Population and Habitat Analyses for Greater Sage-Grouse in the Bi-State DPS
The USGS prepared these population and habitat analyses in cooperation with the U. S. Fish and Wildlife Service, Bureau of Land Management, California Department of Fish and Wildlife, Nevada Department of Wildlife, and the U.S. Forest Service.
These analyses provide current and best available science regarding population status of sage-grouse within the Bi-State DPS. Using data from a long-term monitoring program, they carried out six analytical study objectives.
1. Comprehensive population analyses using lek counts and demographic rates informed by marked sage-grouse within an IPM framework. This includes an overall estimate of population abundance.
2. Expansion of a hierarchical framework for population monitoring that initially identifies biologically relevant spatial scales tied to population structure and function. This includes a signal for populations or subpopulations most likely declining which acts as an early warning system for adaptive management that integrates immediate scientific findings into management decisions.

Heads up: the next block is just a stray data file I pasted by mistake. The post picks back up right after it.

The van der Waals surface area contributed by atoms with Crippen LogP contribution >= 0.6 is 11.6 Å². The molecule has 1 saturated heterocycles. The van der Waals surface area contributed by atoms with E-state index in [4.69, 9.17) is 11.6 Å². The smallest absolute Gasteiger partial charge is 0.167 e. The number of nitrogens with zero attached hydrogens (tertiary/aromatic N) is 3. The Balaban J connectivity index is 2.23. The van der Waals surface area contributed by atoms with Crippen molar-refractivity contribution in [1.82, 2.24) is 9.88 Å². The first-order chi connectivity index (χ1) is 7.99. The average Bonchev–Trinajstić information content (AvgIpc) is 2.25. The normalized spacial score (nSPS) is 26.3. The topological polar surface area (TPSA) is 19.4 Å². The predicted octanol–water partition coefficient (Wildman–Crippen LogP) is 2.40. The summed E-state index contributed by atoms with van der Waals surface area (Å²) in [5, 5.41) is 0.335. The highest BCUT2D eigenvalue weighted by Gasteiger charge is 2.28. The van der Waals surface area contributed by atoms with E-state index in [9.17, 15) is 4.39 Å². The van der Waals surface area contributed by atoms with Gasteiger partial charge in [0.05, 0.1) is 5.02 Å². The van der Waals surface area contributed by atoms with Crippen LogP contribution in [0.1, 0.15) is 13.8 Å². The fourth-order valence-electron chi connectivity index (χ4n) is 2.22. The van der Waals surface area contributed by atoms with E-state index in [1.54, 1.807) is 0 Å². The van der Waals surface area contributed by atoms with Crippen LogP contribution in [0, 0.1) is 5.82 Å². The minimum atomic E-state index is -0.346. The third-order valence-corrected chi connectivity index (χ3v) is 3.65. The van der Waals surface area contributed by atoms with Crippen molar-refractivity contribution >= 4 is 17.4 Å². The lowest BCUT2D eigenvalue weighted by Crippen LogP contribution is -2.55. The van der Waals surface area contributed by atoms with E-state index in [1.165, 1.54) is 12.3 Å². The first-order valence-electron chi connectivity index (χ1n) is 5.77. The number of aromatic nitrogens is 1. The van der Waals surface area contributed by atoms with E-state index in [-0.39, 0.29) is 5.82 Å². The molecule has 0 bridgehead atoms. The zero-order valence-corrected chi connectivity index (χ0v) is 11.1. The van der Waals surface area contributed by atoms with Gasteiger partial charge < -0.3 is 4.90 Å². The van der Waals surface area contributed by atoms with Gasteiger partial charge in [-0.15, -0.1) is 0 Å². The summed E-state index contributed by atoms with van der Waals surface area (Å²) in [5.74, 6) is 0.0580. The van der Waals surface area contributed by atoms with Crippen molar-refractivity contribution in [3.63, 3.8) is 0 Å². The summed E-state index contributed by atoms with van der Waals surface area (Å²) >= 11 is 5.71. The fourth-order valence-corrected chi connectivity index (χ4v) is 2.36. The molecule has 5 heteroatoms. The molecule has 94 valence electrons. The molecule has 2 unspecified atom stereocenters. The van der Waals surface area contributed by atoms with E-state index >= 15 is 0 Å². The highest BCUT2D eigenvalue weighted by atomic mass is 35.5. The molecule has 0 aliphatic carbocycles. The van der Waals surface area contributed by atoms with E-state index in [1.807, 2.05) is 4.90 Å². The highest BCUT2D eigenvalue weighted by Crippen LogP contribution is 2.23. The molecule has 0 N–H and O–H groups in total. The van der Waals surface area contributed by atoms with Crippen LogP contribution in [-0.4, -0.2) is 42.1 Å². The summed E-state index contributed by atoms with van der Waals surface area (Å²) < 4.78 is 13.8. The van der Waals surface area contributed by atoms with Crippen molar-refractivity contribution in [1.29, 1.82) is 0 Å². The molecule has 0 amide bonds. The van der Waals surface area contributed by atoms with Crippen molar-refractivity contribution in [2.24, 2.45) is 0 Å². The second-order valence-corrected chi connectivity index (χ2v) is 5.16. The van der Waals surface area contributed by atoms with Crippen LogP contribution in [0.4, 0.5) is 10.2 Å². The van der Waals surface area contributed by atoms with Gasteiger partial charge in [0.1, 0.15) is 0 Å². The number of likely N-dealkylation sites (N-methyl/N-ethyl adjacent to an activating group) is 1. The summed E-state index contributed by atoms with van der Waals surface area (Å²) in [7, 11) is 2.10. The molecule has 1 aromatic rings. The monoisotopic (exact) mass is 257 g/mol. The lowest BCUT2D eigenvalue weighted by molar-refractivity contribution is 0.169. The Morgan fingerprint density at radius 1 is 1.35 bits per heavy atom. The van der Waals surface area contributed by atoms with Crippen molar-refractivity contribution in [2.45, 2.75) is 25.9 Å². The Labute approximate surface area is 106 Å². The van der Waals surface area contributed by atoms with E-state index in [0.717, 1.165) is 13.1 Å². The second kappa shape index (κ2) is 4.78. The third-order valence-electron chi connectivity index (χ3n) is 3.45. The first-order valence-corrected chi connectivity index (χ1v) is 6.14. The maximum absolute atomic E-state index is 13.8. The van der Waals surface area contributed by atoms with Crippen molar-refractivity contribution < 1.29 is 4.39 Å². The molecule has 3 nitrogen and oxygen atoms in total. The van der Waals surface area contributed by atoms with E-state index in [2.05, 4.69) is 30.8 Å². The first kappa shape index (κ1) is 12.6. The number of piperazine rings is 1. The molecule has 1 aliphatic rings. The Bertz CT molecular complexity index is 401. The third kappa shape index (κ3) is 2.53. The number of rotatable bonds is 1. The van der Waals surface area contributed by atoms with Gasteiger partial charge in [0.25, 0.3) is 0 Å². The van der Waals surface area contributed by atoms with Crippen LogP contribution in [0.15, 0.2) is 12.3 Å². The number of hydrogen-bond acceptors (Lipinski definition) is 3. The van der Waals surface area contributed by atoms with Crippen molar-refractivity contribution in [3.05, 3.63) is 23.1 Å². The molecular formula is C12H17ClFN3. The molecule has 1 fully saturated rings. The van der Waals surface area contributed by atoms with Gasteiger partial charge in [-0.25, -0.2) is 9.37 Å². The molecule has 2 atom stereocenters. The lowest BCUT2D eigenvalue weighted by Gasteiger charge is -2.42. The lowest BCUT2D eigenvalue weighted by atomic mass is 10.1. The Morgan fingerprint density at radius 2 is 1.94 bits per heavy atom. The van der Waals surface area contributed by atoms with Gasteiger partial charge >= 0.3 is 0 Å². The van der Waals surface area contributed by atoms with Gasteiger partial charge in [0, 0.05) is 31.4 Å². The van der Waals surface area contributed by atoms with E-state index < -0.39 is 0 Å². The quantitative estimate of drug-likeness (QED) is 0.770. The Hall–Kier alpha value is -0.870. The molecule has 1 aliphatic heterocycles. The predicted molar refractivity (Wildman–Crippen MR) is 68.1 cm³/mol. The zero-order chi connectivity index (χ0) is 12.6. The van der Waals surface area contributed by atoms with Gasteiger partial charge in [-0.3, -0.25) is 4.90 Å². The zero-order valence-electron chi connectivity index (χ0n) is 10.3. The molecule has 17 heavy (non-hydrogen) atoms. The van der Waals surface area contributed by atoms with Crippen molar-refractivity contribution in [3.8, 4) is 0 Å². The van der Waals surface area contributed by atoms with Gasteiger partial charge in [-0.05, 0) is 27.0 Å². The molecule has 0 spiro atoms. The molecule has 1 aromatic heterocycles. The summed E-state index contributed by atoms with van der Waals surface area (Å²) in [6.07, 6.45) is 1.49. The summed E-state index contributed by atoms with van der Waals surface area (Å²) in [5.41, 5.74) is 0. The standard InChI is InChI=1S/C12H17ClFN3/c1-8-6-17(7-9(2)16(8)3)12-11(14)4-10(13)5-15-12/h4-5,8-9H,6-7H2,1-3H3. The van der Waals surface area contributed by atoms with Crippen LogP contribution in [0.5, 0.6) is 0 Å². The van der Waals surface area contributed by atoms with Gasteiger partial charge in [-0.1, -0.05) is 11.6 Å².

3. Spatially explicit maps of habitat selection from estimated resource selection function (RSF) parameters across the entire Bi-State DPS. USGS created maps that reflect selection across phenological periods (spring, summer–fall, and winter) that encompass all age and sex classes of sage-grouse, as well as specific life stage (nesting, early brood-rearing, late brood-rearing) maps for reproductive females.
4. Spatially-explicit changes in occupied distribution across each time period for subpopulations and the Bi-State DPS as a whole.
5. Calculated percentages of selected (from Objective 3) and likely occupied (from Objective 4) phenological and life stage habitat that each subpopulation contributed to the Bi-State DPS.
6. The influence of precipitation and managed water delivery on sage-grouse selection for mesic habitat within the Long Valley subpopulation.